It may not be too many years before the British-designed Skylon single-stage-to-orbit aerospaceplane soars into orbit. Until then we can dream on with this Herpa 1:250 scale model kit.
To achieve this aim, Alan has designed the unique Sabre engine (above), which combines jet and rocket propulsion, so that the same engine can be used for flight in the atmosphere and in space. As planned, the Skylon will have a pair of Sabres, mounted one at each wingtip.
And now you can get a model of the Skylon. Made by Herpa, it is to 1:250 scale and can - just about - be classed as a kit, as you have to attach the wings to the fuselage, then join together two components to assemble the stand. Even to 1:250 scale, the finished model Skylon isn’t exactly small - from nose to tail, the model measures some 340 mm (13.3 in) long.
It’s a pity the model isn’t to a popular standard scale, but as it’s of such an unusual subject - one that’s not even built yet - it’s both a surprise and a pleasure to see it in model form at all, and here’s to Herpa for bringing the Skylon model to market.
The model is available direct from the website of the renowned British Interplanetary Society, of which Alan is a Fellow, and one of the speakers (above) at a recent ‘space day’ entitled From Imagination To Reality. This was held at the BIS London HQ in mid-September, where, as well as discussing Skylon, Alan also waxed lyrical on one of his strongest early influences.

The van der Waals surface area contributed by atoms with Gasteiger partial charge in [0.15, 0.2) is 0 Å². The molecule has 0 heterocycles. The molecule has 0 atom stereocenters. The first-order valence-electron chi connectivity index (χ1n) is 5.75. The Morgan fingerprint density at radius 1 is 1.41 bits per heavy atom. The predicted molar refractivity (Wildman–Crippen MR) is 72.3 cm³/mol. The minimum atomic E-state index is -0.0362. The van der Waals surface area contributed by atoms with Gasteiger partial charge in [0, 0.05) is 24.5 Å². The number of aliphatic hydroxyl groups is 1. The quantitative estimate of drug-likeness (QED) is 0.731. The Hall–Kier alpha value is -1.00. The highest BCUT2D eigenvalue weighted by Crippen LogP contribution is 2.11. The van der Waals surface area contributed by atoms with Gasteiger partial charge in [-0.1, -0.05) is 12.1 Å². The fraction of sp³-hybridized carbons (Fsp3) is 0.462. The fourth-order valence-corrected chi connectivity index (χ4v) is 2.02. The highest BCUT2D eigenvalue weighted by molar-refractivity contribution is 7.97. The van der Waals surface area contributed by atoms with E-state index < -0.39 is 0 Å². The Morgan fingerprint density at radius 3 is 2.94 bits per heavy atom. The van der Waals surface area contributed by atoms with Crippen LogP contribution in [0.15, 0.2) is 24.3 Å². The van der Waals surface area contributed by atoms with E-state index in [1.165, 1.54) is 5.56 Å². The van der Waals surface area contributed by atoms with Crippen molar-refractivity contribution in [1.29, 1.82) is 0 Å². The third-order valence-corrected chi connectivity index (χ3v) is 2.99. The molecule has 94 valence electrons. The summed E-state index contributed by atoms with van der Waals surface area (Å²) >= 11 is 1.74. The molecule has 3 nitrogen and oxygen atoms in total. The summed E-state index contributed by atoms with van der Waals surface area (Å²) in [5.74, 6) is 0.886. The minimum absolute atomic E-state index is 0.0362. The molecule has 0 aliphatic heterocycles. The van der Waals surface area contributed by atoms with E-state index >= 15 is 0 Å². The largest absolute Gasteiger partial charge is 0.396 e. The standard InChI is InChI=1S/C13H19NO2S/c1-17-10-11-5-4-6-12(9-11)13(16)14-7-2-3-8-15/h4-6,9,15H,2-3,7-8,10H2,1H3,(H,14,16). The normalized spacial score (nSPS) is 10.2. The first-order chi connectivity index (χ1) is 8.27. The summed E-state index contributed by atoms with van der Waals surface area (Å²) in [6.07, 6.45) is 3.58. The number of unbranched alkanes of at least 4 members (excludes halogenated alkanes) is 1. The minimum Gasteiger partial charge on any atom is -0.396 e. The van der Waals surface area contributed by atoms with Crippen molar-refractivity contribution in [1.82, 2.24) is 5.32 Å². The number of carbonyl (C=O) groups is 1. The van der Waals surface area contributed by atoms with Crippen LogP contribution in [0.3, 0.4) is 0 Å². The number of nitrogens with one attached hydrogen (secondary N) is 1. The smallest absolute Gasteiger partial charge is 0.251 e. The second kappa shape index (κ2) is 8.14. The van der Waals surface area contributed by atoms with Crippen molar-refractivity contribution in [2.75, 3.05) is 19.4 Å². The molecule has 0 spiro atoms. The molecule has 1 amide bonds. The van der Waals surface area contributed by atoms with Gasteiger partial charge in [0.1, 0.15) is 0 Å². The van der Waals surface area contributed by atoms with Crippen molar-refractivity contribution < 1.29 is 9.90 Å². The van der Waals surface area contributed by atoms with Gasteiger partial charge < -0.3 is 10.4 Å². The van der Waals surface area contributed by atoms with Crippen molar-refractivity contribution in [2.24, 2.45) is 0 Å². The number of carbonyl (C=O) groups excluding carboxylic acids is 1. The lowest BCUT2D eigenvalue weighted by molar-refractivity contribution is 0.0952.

That influence is one that Alan maintains started him on the path to Skylon: it was the space hero Dan Dare of the Eagle, a mega-successful weekly comic that fired the imaginations of millions of boys in the 1950s and 1960s. Above, Alan holds a 1:6 scale figure of Dan Dare, dressed smartly in Space Fleet green, as visualised by Frank Hampson for the Eagle, first issue April 14, 1950.
Buy the 1:250 scale Herpa Skylon model here.
Other Herpa models - in all sorts of scales - here.
Visit Reactions Engines here.
Other spacecraft models available here.
Mr J note: Dan Dare influenced an entire generation, including me. Visit Starcruzer to read about Dan and his exploits, plus notes on his creator Frank Hampson.